Lamar’s comments succeed in defining porn in abstract terms, something that Edelstein never bothered with and others have failed to do (Williams 2008; Daniel 2010). The “porn” of superhero tragedy porn is not sensual, sexual, or erotic. What it is, is titillating, shocking, and wholly without value. Likewise, torture porn is not meant to arouse the viewer, at least not sexually. Rather, the sub-genre exists to put extreme bodily violence on display and nothing more.
Welcome to the champagne room. Just take a seat and your drink will be served shortly.
Coming to an Understanding
Roth’s apocryphal claims of using his films to express his disgust for the injustices suffered by prisoners at Abu Ghraib was meant to legitimize the violence of Hostel (and, to a lesser extent, Hostel II), but there is nothing about his movies that suggests this might be true . Torture is meant to degrade, belittle, demean, and injure both physically and psychologically, with the purpose of extracting information. The torture endured by victims in torture porn movies exists for no other reason than to cause bodily harm—no secrets are revealed, nor are they sought.
Torture porn is violence for violence’s sake, and is part of what Seltzer (1997) describes as “wound culture”—a fascination with torn open bodies and a collective gathering around shock and trauma. Wound culture is what drives the public’s interest in violent killers (real or fictitious), and motivates the more visceral aspects of the horror genre. In this regard, when Hostel and Saw premiered, torture porn wasn’t new to horror fans, but it did put on a show for non-fans through its mainstream dissemination.
Torture porn waned in popularity over the latter half of the 2000s, perhaps to due market over-saturation. Now, with the close of the Saw franchise, it’s possible the sub-genre will return to the direct-to-video market, out of sight of critics and theorists. What the torture porn debate has shown us is horror’s ability to transcend intellectual boundaries and widen the scope of genre criticism. Unfortunately, the misidentification or misunderstanding of horror violence by mainstream critics limits the genre’s impact on film in general.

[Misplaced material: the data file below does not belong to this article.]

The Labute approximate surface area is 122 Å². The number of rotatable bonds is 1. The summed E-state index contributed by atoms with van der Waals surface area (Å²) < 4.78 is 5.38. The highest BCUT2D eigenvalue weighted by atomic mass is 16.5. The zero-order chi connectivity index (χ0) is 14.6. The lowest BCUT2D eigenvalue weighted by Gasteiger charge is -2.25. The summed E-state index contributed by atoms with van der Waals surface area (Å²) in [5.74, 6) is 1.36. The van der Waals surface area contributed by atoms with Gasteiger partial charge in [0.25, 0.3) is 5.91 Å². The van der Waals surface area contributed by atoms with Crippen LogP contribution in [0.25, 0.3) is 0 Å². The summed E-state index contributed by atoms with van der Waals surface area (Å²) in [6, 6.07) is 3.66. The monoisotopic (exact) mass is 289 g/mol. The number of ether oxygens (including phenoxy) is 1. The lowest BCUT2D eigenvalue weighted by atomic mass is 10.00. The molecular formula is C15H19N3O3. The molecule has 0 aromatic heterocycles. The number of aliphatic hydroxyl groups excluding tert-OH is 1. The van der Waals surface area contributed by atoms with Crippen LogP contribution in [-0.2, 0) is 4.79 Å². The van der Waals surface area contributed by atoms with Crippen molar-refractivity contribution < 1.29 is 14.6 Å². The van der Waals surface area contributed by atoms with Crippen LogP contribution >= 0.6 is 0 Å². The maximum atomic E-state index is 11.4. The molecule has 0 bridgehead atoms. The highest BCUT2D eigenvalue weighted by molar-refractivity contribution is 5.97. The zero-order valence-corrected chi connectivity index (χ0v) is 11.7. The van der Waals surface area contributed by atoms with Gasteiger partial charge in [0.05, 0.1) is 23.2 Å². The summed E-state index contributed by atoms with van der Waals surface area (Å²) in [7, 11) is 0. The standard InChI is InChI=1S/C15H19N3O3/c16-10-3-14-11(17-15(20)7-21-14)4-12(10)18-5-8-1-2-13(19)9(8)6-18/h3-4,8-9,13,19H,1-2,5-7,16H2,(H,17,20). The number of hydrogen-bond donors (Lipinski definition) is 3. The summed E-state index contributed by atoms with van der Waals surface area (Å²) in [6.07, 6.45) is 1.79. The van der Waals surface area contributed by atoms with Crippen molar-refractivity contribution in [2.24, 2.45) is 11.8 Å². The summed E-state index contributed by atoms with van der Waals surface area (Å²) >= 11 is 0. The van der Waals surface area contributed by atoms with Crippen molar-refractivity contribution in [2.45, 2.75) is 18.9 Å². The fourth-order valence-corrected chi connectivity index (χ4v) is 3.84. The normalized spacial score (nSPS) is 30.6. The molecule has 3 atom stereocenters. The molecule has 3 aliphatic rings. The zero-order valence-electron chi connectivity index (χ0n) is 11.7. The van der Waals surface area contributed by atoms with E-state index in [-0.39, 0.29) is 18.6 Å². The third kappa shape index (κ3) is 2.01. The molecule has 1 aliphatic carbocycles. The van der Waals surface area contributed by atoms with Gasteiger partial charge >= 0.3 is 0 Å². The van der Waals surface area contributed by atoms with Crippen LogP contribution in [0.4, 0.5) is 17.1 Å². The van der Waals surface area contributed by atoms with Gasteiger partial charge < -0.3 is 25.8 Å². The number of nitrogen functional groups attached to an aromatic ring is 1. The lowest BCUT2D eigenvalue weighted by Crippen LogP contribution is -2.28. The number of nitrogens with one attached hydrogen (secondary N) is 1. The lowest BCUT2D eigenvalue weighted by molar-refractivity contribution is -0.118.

Earle, Daniel. 2008. Torture Porn: Conceptualizing a Current Trend in Graphic Imagery. http://www.allacademic.com/meta/p256857_index.html
Edelstein, David. 2006. Now Playing at your Local Multiplex: Torture Porn. New York Magazine, January 28. Available online at http://www.nymag.comlmovies/features/15622
Egan, Mary Ellen. 2007. Box Office Gross. Forbes 180, 1, pp. 94-98.
Lamar, Cyriaque. 2010. Superhero Tragedy Porn is Bad for Comics. http://io9.com/#!5489560/superhero-tragedy-porn-is-bad-for-comics
Seltzer, Mark. 1997. Wound Culture: Trauma in the Pathological Public Sphere. October 80, Spring, pp. 3-26.
Williams, Reginald. 2008. Torture Porn: Why This Horror Genre Moniker is a Misnomer. http://blogcritics.org/video/article/torture-porn-why-this-horror-genre/page-1/